Letters to the Editor

Readers write about lavishing love on pets, the benefits of diversity in school, and monitoring the teachings of Arabic schools without jumping to conclusions.

Lavishing love on pets can benefit individuals and society

Regarding Gary Bauer's May 31 Opinion piece, "Do Americans love pets too much?": To imply that pet owners love animals more than children is ridiculous.

Greater societal awareness of the need for humane care of animals and children should be celebrated as a sign of the ability of humans to show love and compassion to all creatures.

The fact that some people have pets and not children does not necessarily mean they love pets more. It could just as easily indicate that people are aware that the planet can't support the same rate of population growth as it could in decades past. Or that the need for financial security forces some into delaying parenthood until it becomes a physical impossibility. Or that some people do not have the patience or desire for children.

While it is possible that some pet owners spend too much money on their pets, the same can be said of some people's spending on their children.

I consider it a moral imperative to care for and spay or neuter my formerly homeless pets who were rescued from shelters. Shelters and rescue groups make it much easier for people to care for and protect homeless animals than society makes it for childless people to do the same for children in need.

Christy Belleau
Waltham, Mass.

I think Gary Bauer misses the point in his Opinion piece about Americans and their pets.

The question is not whether humans are morally superior to animals but whether the human capacity for moral awareness – which, as Mr. Bauer points out, can lead to acts of great compassion and forgiveness – should only include other members of our own species in its scope.

Why is some people's forgiveness of the Virginia Tech gunman, which Mr. Bauer extols, a praiseworthy thing, while the forgiveness of an accidental killing by a dog is bizarre?

I, too, believe that humans are made in the image of God, but I believe that God's goodness also shines forth from nonhuman creatures. And it's not either/or: Love and compassion can be freely and generously offered to both animals and humans.

Marianne Arbogast
Detroit

I read with great interest Gary Bauer's Opinion piece about whether Americans love their pets too much.

While Mr. Bauer's piece is based on facts and figures gleaned from published resources, I must kindly point out that he failed to include any conversations with individuals as to why they have pets and no children. My husband and I of 23 years could not have children. It was agonizing, and adoption is in no way an easy or expedient process.

Our pets have provided great comfort. Aside from the fact that they fill a wonderful niche of love in our home, they allow us to exercise the fathering and mothering qualities of care, intuition, and responsibility. Practicing unconditional love by caring for pets has great benefits. And those fathering and mothering qualities actually spill over into other parts of our lives and bless those around us.

Marcella C. Lehr
Lake Havasu City, Ariz.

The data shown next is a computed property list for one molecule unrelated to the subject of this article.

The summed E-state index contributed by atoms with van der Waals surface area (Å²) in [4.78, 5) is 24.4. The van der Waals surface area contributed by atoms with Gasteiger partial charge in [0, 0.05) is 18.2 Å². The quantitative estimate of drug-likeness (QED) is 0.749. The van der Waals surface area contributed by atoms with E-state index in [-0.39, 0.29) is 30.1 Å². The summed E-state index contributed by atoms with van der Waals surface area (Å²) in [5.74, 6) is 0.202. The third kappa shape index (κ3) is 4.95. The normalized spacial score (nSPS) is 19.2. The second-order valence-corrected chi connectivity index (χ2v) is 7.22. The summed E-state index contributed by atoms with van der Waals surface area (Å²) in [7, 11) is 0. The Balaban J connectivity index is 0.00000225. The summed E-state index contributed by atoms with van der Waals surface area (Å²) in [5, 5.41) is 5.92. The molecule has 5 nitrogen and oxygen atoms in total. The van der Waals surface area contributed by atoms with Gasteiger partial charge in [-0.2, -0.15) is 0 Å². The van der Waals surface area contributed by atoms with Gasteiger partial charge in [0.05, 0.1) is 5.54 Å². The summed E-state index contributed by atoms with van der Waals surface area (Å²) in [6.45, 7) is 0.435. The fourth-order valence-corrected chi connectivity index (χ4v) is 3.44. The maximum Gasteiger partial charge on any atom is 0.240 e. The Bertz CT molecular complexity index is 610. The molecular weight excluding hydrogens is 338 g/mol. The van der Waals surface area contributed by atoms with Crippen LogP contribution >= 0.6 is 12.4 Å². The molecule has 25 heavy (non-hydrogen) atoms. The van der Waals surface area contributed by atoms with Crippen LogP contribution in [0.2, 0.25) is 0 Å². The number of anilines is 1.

The boon of diversity in high school

I enjoyed Jim Sollisch's May 30 Opinion piece, "At graduation, reflections on race."

As I think back on my years at Cleveland Heights High School in Ohio, which culminated in graduation 70 years ago this spring, I have many things to be grateful for – music, academics, and most of all, getting to know Jewish people as individuals.

The great divide at that time was religion, not race.

There were less than a half dozen black students at any one time during my years at Heights High. But about half the student body there was Jewish.

As a Christian with almost no previous contact with Jews, the experience was truly life-changing. I learned that Jewish people had all varieties of interests and experiences.

Christians and Jews made friends according to interests.

Music was my main interest outside academics, and in the symphony orchestra, we valued ability above everything else. That led us to two first division placings in national competitions.

Getting to know individuals of different groups makes all the difference.

Ruth A. Densmore
Kennett Square, Pa.

Allow Arabic schools, but monitor their teachings

Regarding the June 1 article, "Arabic school in N.Y.C. creates stir": This subject is not an all-or-none issue. Both supporters and critics have very legitimate concerns.

In my view as an American Muslim of Arab descent, there are very simple litmus tests we must enforce. The curriculum of an Arabic school must be completely void of any hatred and intolerance especially against Jews and Christians, irrespective of any political and/or military conflicts between Arabs and the "West."

Teaching Arabic history is fine but only if it is accurate and balanced as opposed to being biased or based on propaganda.

We must increase the number of Americans capable of speaking Arabic, but we do not need anyone with misleading and misguided agendas that promote hatred and religious bigotry.

Let's allow the school in New York to prove its value, and let's monitor its curriculum and scrutinize its teachers, instead of rejecting the school outright.

Mohey Mowafy
Marquette, Mich.

The Monitor welcomes your letters and opinion articles. Because of the volume of mail we receive, we can neither acknowledge nor return unpublished submissions. All submissions are subject to editing. Letters must be signed and include your mailing address and telephone number. Any letter accepted may appear in print or on our website, www.csmonitor.com.

Mail letters to Readers Write and opinion articles to Opinion Page, One Norway St., Boston, MA 02115, or fax to (617) 450-2317, or e-mail to Op-Ed.

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